Leelanau News and Events

Dispatch From The Dunes #5: Enter Wilderness

July 22, 2022

Julie Den Uyl, a former park ranger who now operates Sleeping Bear Tour Co. under a permit granted by the National Park Service, leads hikes in the Sleeping Bear Dune National Lakeshore (SBDNL)’s lesser-known areas. Here, she shares what happens when visitors enter the unstructured unaltered life that takes place in the wilderness here in Leelanau’s own backyard.

What exactly is wilderness? Wilderness is a community of natural life untrammeled or disturbed by humans — a landscape where humans are visitors and do not remain. Free of permanent improvements, developments, and human habitation, wilderness lands are primeval in character and influence.

Wilderness is a protected refuge for wildlife and a quiet uninterrupted space to seek solitude and spiritual connection. Sounds of human interference, traffic, and voices are absent. When entering wilderness, you can stand alone with your private thoughts and the sounds of the natural world and connect to the lands as they once appeared.

What are areas of local wilderness? Following many years of environmental activism, the Wilderness Act gained passage in 1964. Humans took initiative and began the process of protecting wetlands, jungles, and hinterlands for future generations. With less than 3 percent of wilderness designated landscapes existing in the contiguous U.S. today, wilderness makes up a small fraction of protected areas. Sleeping Bear Dunes National Lakeshore (SBDNL) encompasses more than 32,000 acres of designated wilderness within the park perimeter. SBDNL lands gained wilderness distinction in 2014, the 50th anniversary of the Wilderness Act. A few mainland designated wilderness trails include Boekeloo, Platte Plains, and portions of the Pyramid Point trail. The majority of North and South Manitou Islands, accessible by Manitou Island Transit, are all designated wilderness areas.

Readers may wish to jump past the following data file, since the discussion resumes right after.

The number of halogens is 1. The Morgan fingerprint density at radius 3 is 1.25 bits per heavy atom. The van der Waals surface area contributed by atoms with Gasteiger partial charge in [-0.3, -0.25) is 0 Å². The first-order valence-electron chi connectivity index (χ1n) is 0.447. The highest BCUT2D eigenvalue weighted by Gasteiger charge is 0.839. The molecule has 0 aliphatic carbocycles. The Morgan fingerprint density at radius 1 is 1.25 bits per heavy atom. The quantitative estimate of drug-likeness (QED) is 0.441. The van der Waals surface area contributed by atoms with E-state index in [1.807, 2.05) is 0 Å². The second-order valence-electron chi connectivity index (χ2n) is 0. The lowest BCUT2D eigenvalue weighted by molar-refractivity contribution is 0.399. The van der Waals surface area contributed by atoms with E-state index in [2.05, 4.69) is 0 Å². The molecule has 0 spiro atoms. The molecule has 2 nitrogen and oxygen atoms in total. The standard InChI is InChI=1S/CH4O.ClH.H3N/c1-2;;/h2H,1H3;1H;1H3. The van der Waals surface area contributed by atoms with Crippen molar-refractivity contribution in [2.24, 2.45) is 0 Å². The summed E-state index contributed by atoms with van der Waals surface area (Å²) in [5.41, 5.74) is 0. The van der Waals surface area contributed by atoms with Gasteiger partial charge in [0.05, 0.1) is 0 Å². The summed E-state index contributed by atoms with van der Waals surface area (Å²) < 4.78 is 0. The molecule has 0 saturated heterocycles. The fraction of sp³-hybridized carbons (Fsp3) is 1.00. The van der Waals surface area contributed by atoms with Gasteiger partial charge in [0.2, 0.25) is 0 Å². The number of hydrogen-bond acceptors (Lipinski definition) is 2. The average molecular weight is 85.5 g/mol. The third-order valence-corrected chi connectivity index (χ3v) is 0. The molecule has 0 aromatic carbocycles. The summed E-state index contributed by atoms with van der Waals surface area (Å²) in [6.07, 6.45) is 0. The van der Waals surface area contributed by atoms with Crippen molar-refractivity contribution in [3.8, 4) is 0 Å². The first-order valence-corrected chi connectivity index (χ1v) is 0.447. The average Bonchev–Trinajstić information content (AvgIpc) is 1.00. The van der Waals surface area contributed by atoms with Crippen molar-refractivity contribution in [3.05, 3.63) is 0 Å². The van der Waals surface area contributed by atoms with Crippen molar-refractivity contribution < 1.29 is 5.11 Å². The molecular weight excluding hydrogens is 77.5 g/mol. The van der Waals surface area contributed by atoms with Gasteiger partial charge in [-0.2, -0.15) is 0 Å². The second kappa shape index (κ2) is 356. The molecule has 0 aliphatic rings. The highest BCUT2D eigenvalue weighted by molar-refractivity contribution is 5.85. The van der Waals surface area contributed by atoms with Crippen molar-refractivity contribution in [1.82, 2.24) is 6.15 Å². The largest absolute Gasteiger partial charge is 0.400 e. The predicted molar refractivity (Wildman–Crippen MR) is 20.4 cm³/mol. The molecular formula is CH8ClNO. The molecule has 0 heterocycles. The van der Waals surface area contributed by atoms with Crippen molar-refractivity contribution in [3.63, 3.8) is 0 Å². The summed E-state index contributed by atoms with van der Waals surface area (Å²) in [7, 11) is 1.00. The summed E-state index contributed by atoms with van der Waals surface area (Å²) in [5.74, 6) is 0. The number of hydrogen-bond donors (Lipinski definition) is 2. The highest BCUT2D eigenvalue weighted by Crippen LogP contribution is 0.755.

What’s occurring in Sleeping Bear Dunes wilderness right now? Natural springs flow from the earth, sands are void of footprints, inland lakes team with waterfowl and the lush growths of July. The opportunity to be in close proximity to porcupines, skunks, and raccoon are elevated as well as being in the presence of a fox, mink, or otter. Birds fly closer and chipmunks have yet to develop the correlation between humans and sustenance. Enjoy views absent of picnic tables, garbage receptacles, and signage. SBDNL is a landscape steeped in Anishinaabek culture. Indigenous imprints of survival and initiative appear with each new step. Everything the Anishinaabe required to live was a product of the land. Food, shelter, transportation, medicine, and spiritual guidance were offered through the landscape. Seek out the native plants, trees, and wildlife found within wilderness. Uncover the multitude of uses for all the elements presented.

Why enter wilderness? It’s a realm of fun and reflection, where you can set aside time in your life to enjoy pristine and primitive areas of recreation. Enjoy a stroll without the chatter of hundreds of others passing by. It’s an opportunity to visualize settings as originally created, to experience a setting un-manicured and altered. Sit, walk, and visualize a landscape containing life unmeasured. You will realize how inconsequential you really are and develop focus on who to become.

Photo courtesty Sleeping Bear Tour Co.

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